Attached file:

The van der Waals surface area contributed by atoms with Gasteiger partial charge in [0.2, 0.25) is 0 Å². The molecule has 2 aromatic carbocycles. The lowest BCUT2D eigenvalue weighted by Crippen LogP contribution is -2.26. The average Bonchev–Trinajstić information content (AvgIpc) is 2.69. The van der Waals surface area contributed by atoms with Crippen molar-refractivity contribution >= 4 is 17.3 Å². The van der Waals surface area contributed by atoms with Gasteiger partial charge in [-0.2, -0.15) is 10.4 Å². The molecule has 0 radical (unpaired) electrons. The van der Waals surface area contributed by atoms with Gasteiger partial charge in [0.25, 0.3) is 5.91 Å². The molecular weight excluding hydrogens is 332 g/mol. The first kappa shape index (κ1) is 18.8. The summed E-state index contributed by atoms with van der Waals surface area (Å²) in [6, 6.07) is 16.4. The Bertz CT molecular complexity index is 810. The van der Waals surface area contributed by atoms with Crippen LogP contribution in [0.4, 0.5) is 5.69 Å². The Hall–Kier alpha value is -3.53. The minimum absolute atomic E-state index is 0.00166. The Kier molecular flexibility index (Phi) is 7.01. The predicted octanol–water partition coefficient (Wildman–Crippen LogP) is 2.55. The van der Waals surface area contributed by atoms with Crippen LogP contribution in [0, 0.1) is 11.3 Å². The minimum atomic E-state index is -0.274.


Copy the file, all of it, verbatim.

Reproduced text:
The van der Waals surface area contributed by atoms with Gasteiger partial charge in [0.2, 0.25) is 0 Å². The molecule has 2 aromatic carbocycles. The lowest BCUT2D eigenvalue weighted by Crippen LogP contribution is -2.26. The average Bonchev–Trinajstić information content (AvgIpc) is 2.69. The van der Waals surface area contributed by atoms with Crippen molar-refractivity contribution >= 4 is 17.3 Å². The van der Waals surface area contributed by atoms with Gasteiger partial charge in [-0.2, -0.15) is 10.4 Å². The molecule has 0 radical (unpaired) electrons. The van der Waals surface area contributed by atoms with Gasteiger partial charge in [0.25, 0.3) is 5.91 Å². The molecular weight excluding hydrogens is 332 g/mol. The first kappa shape index (κ1) is 18.8. The summed E-state index contributed by atoms with van der Waals surface area (Å²) in [6, 6.07) is 16.4. The Bertz CT molecular complexity index is 810. The van der Waals surface area contributed by atoms with Crippen LogP contribution in [0.4, 0.5) is 5.69 Å². The Hall–Kier alpha value is -3.53. The minimum absolute atomic E-state index is 0.00166. The Kier molecular flexibility index (Phi) is 7.01. The predicted octanol–water partition coefficient (Wildman–Crippen LogP) is 2.55. The van der Waals surface area contributed by atoms with Crippen LogP contribution in [0, 0.1) is 11.3 Å². The minimum atomic E-state index is -0.274.